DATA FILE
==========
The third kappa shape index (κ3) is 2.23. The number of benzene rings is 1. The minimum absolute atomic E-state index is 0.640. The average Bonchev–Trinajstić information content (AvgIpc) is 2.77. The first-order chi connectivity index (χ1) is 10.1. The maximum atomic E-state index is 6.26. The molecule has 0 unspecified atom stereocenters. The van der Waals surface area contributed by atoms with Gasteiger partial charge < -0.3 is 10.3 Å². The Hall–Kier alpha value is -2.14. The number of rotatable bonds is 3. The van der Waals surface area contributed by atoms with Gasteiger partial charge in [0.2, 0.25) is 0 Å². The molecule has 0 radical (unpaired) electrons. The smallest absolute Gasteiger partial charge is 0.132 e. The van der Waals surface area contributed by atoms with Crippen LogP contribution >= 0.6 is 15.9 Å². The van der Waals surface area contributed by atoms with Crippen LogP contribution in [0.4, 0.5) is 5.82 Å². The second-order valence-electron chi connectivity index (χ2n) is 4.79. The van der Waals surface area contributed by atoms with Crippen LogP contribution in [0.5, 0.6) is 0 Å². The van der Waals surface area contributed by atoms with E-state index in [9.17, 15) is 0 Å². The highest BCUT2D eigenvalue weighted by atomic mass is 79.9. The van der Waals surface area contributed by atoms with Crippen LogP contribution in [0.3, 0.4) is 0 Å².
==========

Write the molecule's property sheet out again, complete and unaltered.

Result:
The third kappa shape index (κ3) is 2.23. The number of benzene rings is 1. The minimum absolute atomic E-state index is 0.640. The average Bonchev–Trinajstić information content (AvgIpc) is 2.77. The first-order chi connectivity index (χ1) is 10.1. The maximum atomic E-state index is 6.26. The molecule has 0 unspecified atom stereocenters. The van der Waals surface area contributed by atoms with Gasteiger partial charge < -0.3 is 10.3 Å². The Hall–Kier alpha value is -2.14. The number of rotatable bonds is 3. The van der Waals surface area contributed by atoms with Gasteiger partial charge in [0.2, 0.25) is 0 Å². The molecule has 0 radical (unpaired) electrons. The smallest absolute Gasteiger partial charge is 0.132 e. The van der Waals surface area contributed by atoms with Crippen LogP contribution >= 0.6 is 15.9 Å². The van der Waals surface area contributed by atoms with Crippen LogP contribution in [0.4, 0.5) is 5.82 Å². The second-order valence-electron chi connectivity index (χ2n) is 4.79. The van der Waals surface area contributed by atoms with Crippen LogP contribution in [0.5, 0.6) is 0 Å². The van der Waals surface area contributed by atoms with E-state index in [9.17, 15) is 0 Å². The highest BCUT2D eigenvalue weighted by atomic mass is 79.9. The van der Waals surface area contributed by atoms with Crippen LogP contribution in [0.3, 0.4) is 0 Å².